Chains by Laurie Halse Anderson

51gYiBKcKnL__SL500_AA240_Chains is a story of history, slavery, oppression and hope. Isabel is an African American slave during the American Revolution.  While her and her sister’s freedom was promised by their late owner, Isabel and her younger sister Ruth are sold to a cruel loyalist family in New York. Once in New York Isabel is approached by a friendly black slave patriot asking for her assistance by spying on her loyalist owners. While she initially declines, Isabel decides to help on the promise of her and her sister’s freedom.  She quickly learns, however, that there are few people that a girl in her position can trust. After her sister is sold by her owners, Isabel realizes that her freedom can only be given by one person, herself.

 From teensreadtoo.com “this book also follows the progress of the war from the standpoint of both loyalists and rebels. Readers have glimpses of the wealthy, the working class, the soldiers, and the slaves — all while their eyes are riveted to the story of one lonely girl.”

While historical fiction might not be a popular genre for young adult readers the adventure and compelling narrative make this historical fiction appealing to all. While sometimes difficult to read due to the realities of war and slavery, Laurie Halse Anderson doesn’t sacrifice the story for the sake of an easier read. The story is very well researched and accurately depicts the lives of slaves in Isabel’s situation. Laurie Halse Anderson creates a character that is not only believable, but is also relatable as well. While the story has a bit of a slow beginning, the reader is quickly lost in the narrative, feeling as if they are also experiencing the Revolution as a slave fighting for their freedom.  As an American History major with a specialization in African American history I tip my hat to the author for telling a story that is often difficult to tell, especially to younger audiences. It’s just a bonus that it is also beautifully written.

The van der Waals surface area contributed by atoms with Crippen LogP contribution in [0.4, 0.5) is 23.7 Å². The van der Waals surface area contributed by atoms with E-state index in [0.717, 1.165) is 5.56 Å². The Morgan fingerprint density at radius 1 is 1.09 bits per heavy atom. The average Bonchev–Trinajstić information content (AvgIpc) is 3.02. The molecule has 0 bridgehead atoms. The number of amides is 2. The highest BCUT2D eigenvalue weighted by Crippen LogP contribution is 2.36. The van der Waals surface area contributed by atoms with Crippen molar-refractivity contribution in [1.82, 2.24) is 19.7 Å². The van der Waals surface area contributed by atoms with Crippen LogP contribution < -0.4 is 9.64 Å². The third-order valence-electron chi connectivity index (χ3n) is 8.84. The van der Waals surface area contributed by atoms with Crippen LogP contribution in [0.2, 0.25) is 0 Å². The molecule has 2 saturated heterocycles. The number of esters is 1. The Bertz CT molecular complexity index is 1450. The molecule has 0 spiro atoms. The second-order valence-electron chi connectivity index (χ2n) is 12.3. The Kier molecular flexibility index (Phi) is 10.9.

Other books by Laurie Halse Anderson:  Speak, Twisted, Wintergirls and another historical fiction, Fever 1793

Adult books on slavery: Uncle Tom’s Cabin by Harriet Beecher Stowe, Cane River by Lalita Tademy, The Book of Negros by Lawrence Hill

If you liked reading about slavery and/or the American Revolution you might also enjoy: Before we were Free by Julia Alvarez, The Astonishing life of Octavian Nothing by M. T Anderson, Copper Sun by Sharon M. Draper

If you liked reading an American historical fiction you might also enjoy: The Year of the Hangman by Gary L. Blackwood, Blood on the River James Town 1607 by Elisa Lynn Carbone, The Sacrifice by Kathleen Benner Duble

5Q 3P (only because historical fiction is not something that appeals to all teens) M and maybe some J

*the sequel “Forge” is set to be released in 2010 an there is talk of a third book as well.

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